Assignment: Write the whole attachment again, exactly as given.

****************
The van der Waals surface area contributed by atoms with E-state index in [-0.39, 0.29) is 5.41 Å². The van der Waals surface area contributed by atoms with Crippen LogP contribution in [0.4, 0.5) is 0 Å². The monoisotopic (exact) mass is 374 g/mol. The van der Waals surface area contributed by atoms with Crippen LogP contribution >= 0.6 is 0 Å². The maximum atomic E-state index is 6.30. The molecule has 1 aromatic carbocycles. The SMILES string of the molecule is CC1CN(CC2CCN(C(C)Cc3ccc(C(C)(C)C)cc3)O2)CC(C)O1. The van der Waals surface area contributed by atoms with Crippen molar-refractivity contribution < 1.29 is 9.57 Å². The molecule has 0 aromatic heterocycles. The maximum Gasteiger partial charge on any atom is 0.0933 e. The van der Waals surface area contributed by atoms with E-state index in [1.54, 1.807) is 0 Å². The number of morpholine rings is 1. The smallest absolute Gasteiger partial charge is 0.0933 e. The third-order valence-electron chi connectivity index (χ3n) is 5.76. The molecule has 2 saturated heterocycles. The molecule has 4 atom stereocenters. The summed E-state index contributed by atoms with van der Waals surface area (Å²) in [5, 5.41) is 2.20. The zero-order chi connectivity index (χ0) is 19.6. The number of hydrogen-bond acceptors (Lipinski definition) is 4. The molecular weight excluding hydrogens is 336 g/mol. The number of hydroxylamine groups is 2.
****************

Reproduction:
The van der Waals surface area contributed by atoms with E-state index in [-0.39, 0.29) is 5.41 Å². The van der Waals surface area contributed by atoms with Crippen LogP contribution in [0.4, 0.5) is 0 Å². The monoisotopic (exact) mass is 374 g/mol. The van der Waals surface area contributed by atoms with Crippen LogP contribution >= 0.6 is 0 Å². The maximum atomic E-state index is 6.30. The molecule has 1 aromatic carbocycles. The SMILES string of the molecule is CC1CN(CC2CCN(C(C)Cc3ccc(C(C)(C)C)cc3)O2)CC(C)O1. The van der Waals surface area contributed by atoms with Crippen molar-refractivity contribution < 1.29 is 9.57 Å². The molecule has 0 aromatic heterocycles. The maximum Gasteiger partial charge on any atom is 0.0933 e. The van der Waals surface area contributed by atoms with E-state index in [1.54, 1.807) is 0 Å². The number of morpholine rings is 1. The smallest absolute Gasteiger partial charge is 0.0933 e. The third-order valence-electron chi connectivity index (χ3n) is 5.76. The molecule has 2 saturated heterocycles. The molecule has 4 atom stereocenters. The summed E-state index contributed by atoms with van der Waals surface area (Å²) in [5, 5.41) is 2.20. The zero-order chi connectivity index (χ0) is 19.6. The number of hydrogen-bond acceptors (Lipinski definition) is 4. The molecular weight excluding hydrogens is 336 g/mol. The number of hydroxylamine groups is 2.